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Veteran Advisor

From the parlor pit 9-02

Haven't had much time lately to be on here. 

 

Lots of interesting things going on for sure.  Dairy is sucking wind real bad right now. All over I am hearing some real horror stories. 

 

THe week of Aug. 18th for the first time ever Dairy cow slaughter outpaced beef cow slaughter.

 

How big a deal is this?  Well 60,968 dairy cows were slaughtered while 60, 578 beefers were sent to the packer.  Now consider that the beef herd is 4 times the size of the dairy herd and you get some real mismatched culling rates.

 

TO you corn farmers this means demand destruction.  This is also interesting in light of these huge cull numbers beef hamburger is still historically high priced.  Butter last month was often featured for 1.50 a pound. That is now a distant memory, as it hits toward the 2 dollar mark.  Cheese prices have risen steadily for the last 6 weeks both on the CME and in the grocery stores.  The thing is that consumption has alsobegun to slow. As that happens even tho we have historically low supplies many grocers are very concerned about taking the hit on having left over inventory.  

 

And just when you think you have had every curve ball thrown at ya you could think of Iowa is now testing all out of state milk trucks for allfatoxins in the milk. Apparently one tested above the legal limit that came from an area with very high allfatoxin reports.  And remeber that when damaged corn goes into an E plant the ddg's come out with an even higher concentration.  So DDG's are becoming very highly suspect according to one source I talked to.

 

Finally a very good article from brand X.

 

 

Nowhere to Turn for Dairies

August 30, 2012
By: Catherine Merlo, Dairy Today Western and Online Editor

The dairy industry is broken, says John Traweek, here beside one of the pens that used to hold hundreds of milking cows at his Texas dairy. (Photo: Richard Rodriguez)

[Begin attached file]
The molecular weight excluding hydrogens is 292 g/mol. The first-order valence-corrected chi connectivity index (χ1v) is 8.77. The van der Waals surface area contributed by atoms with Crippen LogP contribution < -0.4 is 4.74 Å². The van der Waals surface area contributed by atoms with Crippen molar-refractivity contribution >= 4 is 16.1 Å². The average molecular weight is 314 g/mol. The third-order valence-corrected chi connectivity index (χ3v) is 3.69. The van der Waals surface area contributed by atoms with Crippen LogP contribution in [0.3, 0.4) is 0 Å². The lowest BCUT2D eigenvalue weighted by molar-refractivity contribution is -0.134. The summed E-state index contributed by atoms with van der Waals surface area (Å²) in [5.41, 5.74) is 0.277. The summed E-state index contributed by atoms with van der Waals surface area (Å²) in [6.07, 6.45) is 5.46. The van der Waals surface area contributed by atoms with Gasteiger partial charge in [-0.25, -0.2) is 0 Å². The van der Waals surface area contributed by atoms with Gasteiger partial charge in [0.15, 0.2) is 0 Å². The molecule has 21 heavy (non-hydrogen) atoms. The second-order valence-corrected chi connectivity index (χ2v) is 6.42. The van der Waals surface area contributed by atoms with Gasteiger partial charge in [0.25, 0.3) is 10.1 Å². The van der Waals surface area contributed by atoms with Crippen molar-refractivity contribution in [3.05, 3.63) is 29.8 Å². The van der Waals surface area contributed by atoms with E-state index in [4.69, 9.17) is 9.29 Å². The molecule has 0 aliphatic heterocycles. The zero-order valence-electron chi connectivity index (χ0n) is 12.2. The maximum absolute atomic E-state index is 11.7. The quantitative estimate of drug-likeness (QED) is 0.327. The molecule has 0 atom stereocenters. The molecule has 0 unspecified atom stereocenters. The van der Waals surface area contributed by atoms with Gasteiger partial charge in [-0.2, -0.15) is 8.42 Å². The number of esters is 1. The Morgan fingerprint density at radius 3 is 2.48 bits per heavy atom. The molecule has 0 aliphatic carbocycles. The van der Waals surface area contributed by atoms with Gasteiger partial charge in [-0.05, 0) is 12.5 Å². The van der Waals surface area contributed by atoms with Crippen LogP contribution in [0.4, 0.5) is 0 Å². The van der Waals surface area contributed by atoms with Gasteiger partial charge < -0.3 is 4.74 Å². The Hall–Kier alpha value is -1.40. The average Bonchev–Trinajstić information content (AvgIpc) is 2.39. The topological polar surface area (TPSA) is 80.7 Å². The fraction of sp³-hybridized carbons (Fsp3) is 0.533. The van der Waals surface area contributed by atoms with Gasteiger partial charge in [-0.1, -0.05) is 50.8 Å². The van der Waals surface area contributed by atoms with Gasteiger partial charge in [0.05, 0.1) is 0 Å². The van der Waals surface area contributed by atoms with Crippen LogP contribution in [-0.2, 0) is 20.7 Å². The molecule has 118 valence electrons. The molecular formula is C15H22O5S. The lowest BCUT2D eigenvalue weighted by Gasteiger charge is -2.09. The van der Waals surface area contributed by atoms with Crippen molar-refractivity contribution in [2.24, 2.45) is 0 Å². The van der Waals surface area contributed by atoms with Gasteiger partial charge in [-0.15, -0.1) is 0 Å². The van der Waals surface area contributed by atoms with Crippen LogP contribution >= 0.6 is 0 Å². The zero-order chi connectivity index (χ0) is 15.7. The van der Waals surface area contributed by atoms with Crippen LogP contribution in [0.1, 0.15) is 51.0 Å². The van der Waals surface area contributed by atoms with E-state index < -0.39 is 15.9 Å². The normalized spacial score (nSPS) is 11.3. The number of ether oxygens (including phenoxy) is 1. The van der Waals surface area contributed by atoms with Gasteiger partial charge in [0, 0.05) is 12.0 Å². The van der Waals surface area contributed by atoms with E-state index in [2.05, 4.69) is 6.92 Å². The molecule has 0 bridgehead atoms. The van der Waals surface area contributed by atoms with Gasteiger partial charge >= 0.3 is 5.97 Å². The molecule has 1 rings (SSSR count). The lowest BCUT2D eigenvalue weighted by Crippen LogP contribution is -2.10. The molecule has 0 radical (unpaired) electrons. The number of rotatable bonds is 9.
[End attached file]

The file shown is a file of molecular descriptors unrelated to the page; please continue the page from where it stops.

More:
Drought, soaring feed costs, shrinking credit lines and red ink box in dairies.

 
Every day of the past year, Texas dairy producer John Traweek has asked himself the same question: “Will my family and our Jam-Dot Dairy be the next to go under?”
 
Like many U.S. dairy families, the Traweeks and their 500-cow operation near Stephenville have been battered by an army of obstacles: volatile milk prices, soaring feed and fuel costs, shrinking credit lines, increasing animal health costs, stringent environmental regulations and farm labor concerns.
 
Add to those the Lone Star State’s 2011 punishing drought, which forced Texas dairies to reach as far as North Dakota for their feed, eating up the profits that last year’s strong milk prices might otherwise have delivered.
 
The latest of Traweek’s troubles has been 2012’s record drought, which has gripped much of the nation, shrinking crops and sending corn prices through the roof at $8 per bushel. The outlook is dire for Traweek’s declining dairy, which only last year was home to 1,500 cows.
 
Traweek has plenty of company in worrying about his family dairy’s survival. In many parts of dairy country, stories of record feed costs, drought-damaged crops, red ink, special-asset lending status, bankruptcies and dairy liquidations underscore 2012’s financial stress. While declining milk production recently helped lift dairy prices, many industry observers still expect this year’s dairy farm troubles to approach the severity of 2009’s crash-and-burn ordeal.
 
With livestock producers, ethanol plants, food
 
 
manufacturers and exporters all vying to get their share of the smallest corn crop since 1996, prices have soared. Other commodities have followed suit. That’s put U.S. dairies in a bind, since nearly all rely on purchased feed to some extent.